This year, before we get Series 11, I’m going back in time thanks to Big Finish, to review the Eighth Doctor Adventures, following the story of (unsurprisingly) the Eighth Doctor and Lucie Miller. Today, I’ll be reviewing Blood of The Daleks- Part 2 by Steve Lyons.
“The crashed ship. The one Tom Cardwell saw all those years ago. And you borrowed its technology, didn’t you? Maybe even found a Dalek or two in the wreckage. Dead, but intact. And you began to turn human beings into creatures like them. You did that? I’m right, arent I?”
Just before we get into this review, I highly recommend you read my review of Blood of The Daleks- Part 1 if you’ve not already, it’ll help fill you in with my thoughts on the first half of this tale. You read it? Awesome, let’s get going.
The Daleks are a teeny-tiny bit rubbish at the beginning of this second part of Blood of The Daleks; but it’s no wonder, really; when you think about it, these aren’t the most ‘pure’ Daleks to have graced the universe, so it makes sense that they’re not the deadliest. It’s lucky for the Doctor and Lucie though.
Even though the Daleks aren’t at their most powerful, they’re still able to be extremely intimidating and threatening. Even when they are saying the name “Eileen Klint”. The name Eileen has never been said in such a menacing manner.
I have to give Lucie props in this episode; she’s held captive by the Daleks and interrogated in front of everyone on Red Rocket Rising, and yet she doesn’t seem too phased. I know I’m nowhere near as confident or as brave as Lucie Bleeding Miller, but I would have probably needed a new pair of boxers if put in that situation.
It’s not too long before there’s a bit of internal skirmish within the Dalek community on Red Rocket Rising; something that’s akin to the internal battle in Evolution of The Daleks in Series 3. Only this time, it’s slightly different. The ‘pure’ Daleks aren’t too happy that there’s another strain claiming to also be the superior beings in the universe.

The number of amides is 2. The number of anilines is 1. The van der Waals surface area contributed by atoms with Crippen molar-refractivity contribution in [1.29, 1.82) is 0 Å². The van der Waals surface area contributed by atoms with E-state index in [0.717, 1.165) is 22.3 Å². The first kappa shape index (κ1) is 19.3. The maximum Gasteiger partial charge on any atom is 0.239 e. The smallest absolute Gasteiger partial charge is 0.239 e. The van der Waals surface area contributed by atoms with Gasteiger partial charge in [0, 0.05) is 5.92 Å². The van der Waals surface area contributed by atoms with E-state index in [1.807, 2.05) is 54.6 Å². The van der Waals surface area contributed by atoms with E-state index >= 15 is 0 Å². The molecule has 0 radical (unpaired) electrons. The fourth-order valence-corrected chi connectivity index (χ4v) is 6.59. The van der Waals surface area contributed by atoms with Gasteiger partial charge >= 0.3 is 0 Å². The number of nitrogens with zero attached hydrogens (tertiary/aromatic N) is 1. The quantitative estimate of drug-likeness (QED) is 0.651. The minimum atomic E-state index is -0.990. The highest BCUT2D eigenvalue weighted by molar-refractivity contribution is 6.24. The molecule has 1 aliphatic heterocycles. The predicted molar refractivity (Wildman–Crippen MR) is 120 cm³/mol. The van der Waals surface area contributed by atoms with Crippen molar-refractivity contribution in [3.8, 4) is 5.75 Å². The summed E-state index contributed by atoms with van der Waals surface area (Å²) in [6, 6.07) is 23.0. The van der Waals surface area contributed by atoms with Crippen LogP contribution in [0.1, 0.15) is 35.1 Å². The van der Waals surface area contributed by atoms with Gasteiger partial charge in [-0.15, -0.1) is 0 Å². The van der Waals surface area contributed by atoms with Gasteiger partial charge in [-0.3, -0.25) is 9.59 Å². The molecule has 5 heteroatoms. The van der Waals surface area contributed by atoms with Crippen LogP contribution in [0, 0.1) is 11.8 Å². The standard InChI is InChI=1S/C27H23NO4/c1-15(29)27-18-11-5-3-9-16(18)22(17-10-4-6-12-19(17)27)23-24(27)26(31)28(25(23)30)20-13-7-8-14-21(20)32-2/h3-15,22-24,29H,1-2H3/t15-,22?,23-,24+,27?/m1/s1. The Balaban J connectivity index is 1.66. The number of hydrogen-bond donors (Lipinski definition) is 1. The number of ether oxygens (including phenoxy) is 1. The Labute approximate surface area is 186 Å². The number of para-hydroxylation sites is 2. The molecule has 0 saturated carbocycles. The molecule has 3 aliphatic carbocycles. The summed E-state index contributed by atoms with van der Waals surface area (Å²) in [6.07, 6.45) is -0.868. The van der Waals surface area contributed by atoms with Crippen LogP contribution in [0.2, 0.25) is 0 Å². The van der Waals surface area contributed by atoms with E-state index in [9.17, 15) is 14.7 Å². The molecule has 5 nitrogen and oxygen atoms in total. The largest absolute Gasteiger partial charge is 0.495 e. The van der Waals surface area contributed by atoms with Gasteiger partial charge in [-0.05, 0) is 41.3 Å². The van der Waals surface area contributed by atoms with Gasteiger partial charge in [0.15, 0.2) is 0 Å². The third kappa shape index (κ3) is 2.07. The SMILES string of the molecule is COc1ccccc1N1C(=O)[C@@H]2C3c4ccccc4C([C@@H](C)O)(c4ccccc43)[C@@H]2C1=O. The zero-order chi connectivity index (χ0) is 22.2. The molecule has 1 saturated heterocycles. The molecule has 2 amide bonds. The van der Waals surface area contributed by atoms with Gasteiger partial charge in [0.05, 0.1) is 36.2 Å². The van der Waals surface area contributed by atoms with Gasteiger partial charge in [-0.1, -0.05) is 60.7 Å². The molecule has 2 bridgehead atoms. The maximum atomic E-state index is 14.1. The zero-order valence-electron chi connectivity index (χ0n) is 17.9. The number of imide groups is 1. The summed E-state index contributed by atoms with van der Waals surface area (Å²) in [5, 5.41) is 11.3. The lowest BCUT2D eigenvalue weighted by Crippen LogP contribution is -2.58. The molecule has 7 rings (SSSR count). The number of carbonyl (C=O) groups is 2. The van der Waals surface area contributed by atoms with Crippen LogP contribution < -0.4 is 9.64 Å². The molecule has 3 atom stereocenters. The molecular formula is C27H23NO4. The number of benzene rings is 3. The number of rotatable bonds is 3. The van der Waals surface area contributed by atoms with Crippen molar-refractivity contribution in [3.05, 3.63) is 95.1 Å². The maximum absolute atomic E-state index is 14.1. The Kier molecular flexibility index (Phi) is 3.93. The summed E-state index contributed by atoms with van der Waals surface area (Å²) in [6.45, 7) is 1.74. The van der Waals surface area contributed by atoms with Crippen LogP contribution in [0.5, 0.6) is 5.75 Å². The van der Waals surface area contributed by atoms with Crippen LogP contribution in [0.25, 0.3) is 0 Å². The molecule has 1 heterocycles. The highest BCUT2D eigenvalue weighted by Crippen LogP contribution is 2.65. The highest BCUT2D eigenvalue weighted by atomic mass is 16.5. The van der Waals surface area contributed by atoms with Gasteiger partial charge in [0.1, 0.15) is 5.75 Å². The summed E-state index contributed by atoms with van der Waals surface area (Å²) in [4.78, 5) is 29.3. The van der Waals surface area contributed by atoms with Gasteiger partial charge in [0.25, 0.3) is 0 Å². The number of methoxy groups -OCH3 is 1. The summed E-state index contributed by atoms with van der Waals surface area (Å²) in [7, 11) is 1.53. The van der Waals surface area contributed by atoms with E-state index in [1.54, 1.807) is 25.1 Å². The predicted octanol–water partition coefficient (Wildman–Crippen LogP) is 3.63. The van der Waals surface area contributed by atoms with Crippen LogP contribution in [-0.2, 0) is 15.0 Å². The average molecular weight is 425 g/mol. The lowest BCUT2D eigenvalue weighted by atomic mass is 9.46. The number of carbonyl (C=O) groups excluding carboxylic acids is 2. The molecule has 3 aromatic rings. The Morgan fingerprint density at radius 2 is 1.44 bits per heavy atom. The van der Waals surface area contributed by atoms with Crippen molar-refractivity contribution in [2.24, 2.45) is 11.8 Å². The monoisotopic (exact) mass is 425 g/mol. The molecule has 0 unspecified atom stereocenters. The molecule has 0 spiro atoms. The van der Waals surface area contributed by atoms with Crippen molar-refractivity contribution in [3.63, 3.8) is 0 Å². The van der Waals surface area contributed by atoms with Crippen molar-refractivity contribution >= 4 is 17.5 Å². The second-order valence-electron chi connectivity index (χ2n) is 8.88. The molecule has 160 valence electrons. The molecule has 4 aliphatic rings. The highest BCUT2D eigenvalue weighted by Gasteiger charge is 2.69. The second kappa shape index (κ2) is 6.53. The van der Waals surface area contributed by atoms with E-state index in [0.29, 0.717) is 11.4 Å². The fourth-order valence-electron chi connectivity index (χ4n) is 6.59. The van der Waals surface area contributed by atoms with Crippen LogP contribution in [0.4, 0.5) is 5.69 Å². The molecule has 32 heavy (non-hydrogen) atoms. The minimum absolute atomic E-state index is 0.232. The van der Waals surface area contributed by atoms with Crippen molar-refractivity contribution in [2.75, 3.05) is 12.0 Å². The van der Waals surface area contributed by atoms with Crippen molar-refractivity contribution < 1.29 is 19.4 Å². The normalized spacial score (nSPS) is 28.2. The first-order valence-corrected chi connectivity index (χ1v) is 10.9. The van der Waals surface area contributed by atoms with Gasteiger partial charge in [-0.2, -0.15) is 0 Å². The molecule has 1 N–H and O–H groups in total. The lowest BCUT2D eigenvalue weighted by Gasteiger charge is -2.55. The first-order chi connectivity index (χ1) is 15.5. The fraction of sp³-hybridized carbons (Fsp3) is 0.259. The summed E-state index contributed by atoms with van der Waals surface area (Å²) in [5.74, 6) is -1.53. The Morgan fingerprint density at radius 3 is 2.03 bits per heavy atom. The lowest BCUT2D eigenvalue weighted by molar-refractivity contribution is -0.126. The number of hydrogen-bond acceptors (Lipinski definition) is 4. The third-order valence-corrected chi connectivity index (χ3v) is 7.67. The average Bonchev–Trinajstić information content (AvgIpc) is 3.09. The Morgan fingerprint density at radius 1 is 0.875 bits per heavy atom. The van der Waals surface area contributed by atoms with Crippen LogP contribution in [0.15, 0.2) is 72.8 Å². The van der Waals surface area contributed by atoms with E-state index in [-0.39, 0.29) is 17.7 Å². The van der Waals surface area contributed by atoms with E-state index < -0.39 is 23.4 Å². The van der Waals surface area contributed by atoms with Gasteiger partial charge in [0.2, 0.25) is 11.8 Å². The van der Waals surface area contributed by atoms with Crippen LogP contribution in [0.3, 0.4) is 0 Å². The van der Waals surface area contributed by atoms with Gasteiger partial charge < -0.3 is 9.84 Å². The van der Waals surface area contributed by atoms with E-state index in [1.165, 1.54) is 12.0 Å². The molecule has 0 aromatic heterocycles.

The Red Rocket Rising strain of Daleks get quite an emotional scene, and the juxtaposition of the iconic Dalek voices with dialogue filled with emotion and fear is rather jarring; and personally, I love it.
One of the many things I love about Big Finish stories, is that, even though there’s countless hours of content available; with more being produced seemingly every day, that no matter which story you choose to listen to, there’s always something surprising to be found. There’s an amazing curveball around halfway through this release, which I doubt anyone would guess before listening, especially considering the entire first part of Blood of The Daleks, as well as the first half of this part, is more or less dedicated to the Doctor wanting to stop the Daleks as he normally does. But wow, does it take the story in a new direction.
Considering that Lucie has been mainly portrayed thus far as a gobby teenager who has no real regard for anybody but herself and anybody who’d be able to help her; but there’s a brilliantly performed scene where Lucie has to try and talk somebody out of a kamikaze mission. I shouldn’t be surprised that Lucie is acted well though, we all know that Sheridan Smith is brilliant.